However, my allegiances are with the Citi Prestige card. Like the Platinum, it has a fee of $450, dedicated concierge service (supposedly not quite as good), and a Global Entry credit. But not only does it have Priority Pass membership, but the membership comes with free access for up to two guests (the Platinum Priority Pass membership is $29 per guest). Unfortunately, Citi doesn’t have their own lounge like the Centurion Lounge, but it does allow access to American Airlines Admirals Clubs when flying American. But moreover, it also gives triple points for travel spending, and double points on dining and entertainment.

While their Thank You points program isn’t quite as valuable as Membership Rewards, it will still allow you to book award flights in Star Alliance (via Singapore Airlines), oneworld (via Qantas), and SkyTeam (via Flying Blue). Furthermore, your points are worth 1.3 cents when redeemed for airfare, and 1.6 cents when redeemed for American Airlines airfare. But best of all, the Citi Prestige gives you a $250 per calendar year airfare credit. There are no restrictions on its use; you just buy $250 or more of airline tickets in a year with the card and you’ll get $250 back. On top of that, if you have a Citigold checking account (which you can close later), the annual fee drops to $350. So if you do it right, you’re essentially getting all of the benefits I mentioned above for $100/year. Not a bad deal for a frequent traveler. I also didn’t even mention that there’s a buy three hotel nights get the fourth one free perk (which I haven’t taken advantage of, as I usually stay in hostels or airbnbs), as well as a free round of golf per year!

While the Platinum card may make more sense if you’re frequently flying out of airports with Centurion lounges, or if you’re a frequent Delta flyer, or if you value the Membership Rewards transfer partners far more, overall, the Citi Prestige wins out in my book. And given that it’s essentially a $100/year card if you do it right, I often feel it really competes with the cards in the next category.


Small fee, good airline rewards: Citi Premier, American Express Premier Rewards Gold, Chase Sapphire Preferred

If you’re getting the Citi Prestige for $100/year as I detailed above, there’s really no reason to get the Citi Premier, as it’s $95/year after the first year, without any of the great benefits. So it essentially comes down to the Chase Sapphire Preferred vs. American Express Premier Rewards Gold.

While it may be heresy to say so in the blogger community, if you can live without the plunk factor (the CSP is metal, the PRG is plastic), I honestly feel that the Premier Rewards Gold is a better choice. Both have no annual fee, but the Chase Sapphire Preferred is $95 after the first year, and the Premier Rewards Gold is $175 after the first year. However, it also comes with a yearly airline fee credit, which again, if used correctly, can be used for airfare, bringing the fee down to $75.

The PRG also offers slightly better bonus categories, offering triple points on airfare and double points on gas, dining, and supermarkets where as the CSP only offers double points on travel and dining. While United is a very important Ultimate Rewards transfer partner for booking Star Alliance flights (in addition to Singapore), Membership Rewards will let you transfer to Air Canada’s Aeroplan frequent flyer program in addition to Singapore  Airlines, as well as Delta, Virgin America, JetBlue, and Hawaiian. Though if you want Southwest points, the CSP might be better.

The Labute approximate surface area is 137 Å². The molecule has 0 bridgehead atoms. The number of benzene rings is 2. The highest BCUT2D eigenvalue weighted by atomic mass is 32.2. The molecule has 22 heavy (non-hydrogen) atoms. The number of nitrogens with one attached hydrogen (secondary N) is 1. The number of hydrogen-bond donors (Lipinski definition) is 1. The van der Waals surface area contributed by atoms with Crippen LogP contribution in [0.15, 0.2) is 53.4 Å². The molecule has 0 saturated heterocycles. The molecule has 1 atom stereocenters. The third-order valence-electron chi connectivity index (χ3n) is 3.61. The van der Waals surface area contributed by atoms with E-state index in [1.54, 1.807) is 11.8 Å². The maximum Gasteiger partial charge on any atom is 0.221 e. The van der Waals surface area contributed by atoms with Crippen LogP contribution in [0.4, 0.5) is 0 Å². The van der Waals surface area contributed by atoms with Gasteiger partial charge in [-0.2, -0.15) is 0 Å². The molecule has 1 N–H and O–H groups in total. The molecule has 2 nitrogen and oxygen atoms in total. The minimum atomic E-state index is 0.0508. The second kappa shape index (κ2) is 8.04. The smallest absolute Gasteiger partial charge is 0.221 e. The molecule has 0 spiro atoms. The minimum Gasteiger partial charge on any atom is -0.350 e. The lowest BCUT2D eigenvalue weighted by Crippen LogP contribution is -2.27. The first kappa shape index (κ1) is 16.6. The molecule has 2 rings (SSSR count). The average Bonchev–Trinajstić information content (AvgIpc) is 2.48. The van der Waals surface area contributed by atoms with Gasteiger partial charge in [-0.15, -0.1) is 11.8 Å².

Small fee, good cash rewards: Capital One Venture, Barclaycard Arrival Plus (again, the US Bank Flex Perks Travel Rewards and Wells Fargo Propel cards also fall into this category, but aren’t really worth discussing).

Both of these cards give you a bonus of $400 after spending $3,000 in the first three months, both of these cards will give you 2% cash back on all purchases when you redeem them for travel, and both have no foreign transaction fees. There aren’t many differences, but there are a few: For one, it’s generally easier to get approved for Capital One cards, though they will pull your credit report from all three bureaus. The Barclaycard card is also the only card that has chip and pin technology (most only have chip), which can be useful in Europe. It also gives you back 5% on all your redemptions. Notably, you can redeem your rewards for cash back at any time with the Venture card, whereas the Arrival card requires you to redeem in quantities of at least $25.

They both have the annual fee waived the first year, and Capital One assesses a $59 fee the next year, whereas Barclaycard’s is $89. However, Capital One will almost always waive this fee if you call them, whereas Barclaycard rarely does this. For this reason alone, if you have to choose just one, you’ll probably get more value out of the Capital One Venture over the long-term, though this could change based on your needs.

No fee: Capital One Venture One, Barclaycard Arrival, Bank of America Travel Rewards, Discover IT Miles. The Venture One and Arrival are identical to the cards described above, except that they both have no annual fee, signup bonuses of $200, and the Venture One is 1.25% cash back, and the Arrival is 2% cash back on travel and dining, and 1% for everything else. In this category, unless more than half your spending is on travel and dining, you’re probably better off going with the Bank of America Travel Rewards card, as it has the same high signup bonus $200, and a flat 1.5% cash back. on everything, and still no foreign transaction fees. The Discover IT Miles also offers a flat 1.5% cash back on everything as well as no foreign transaction fees, but there is no signup bonus, not to mention Discover has limited acceptance outside the US, so it’s hard to recommend it as a travel card (though there are some other good uses). The $30/year in-flight wi-fi credit is nice, though.

Of course, for maximum benefit, you’re best getting all of them, so you can make nice pretty pictures of airlines with your credit cards, as I did in the top image.

Have a question about something? Feel free to post in the comments below or e-mail me.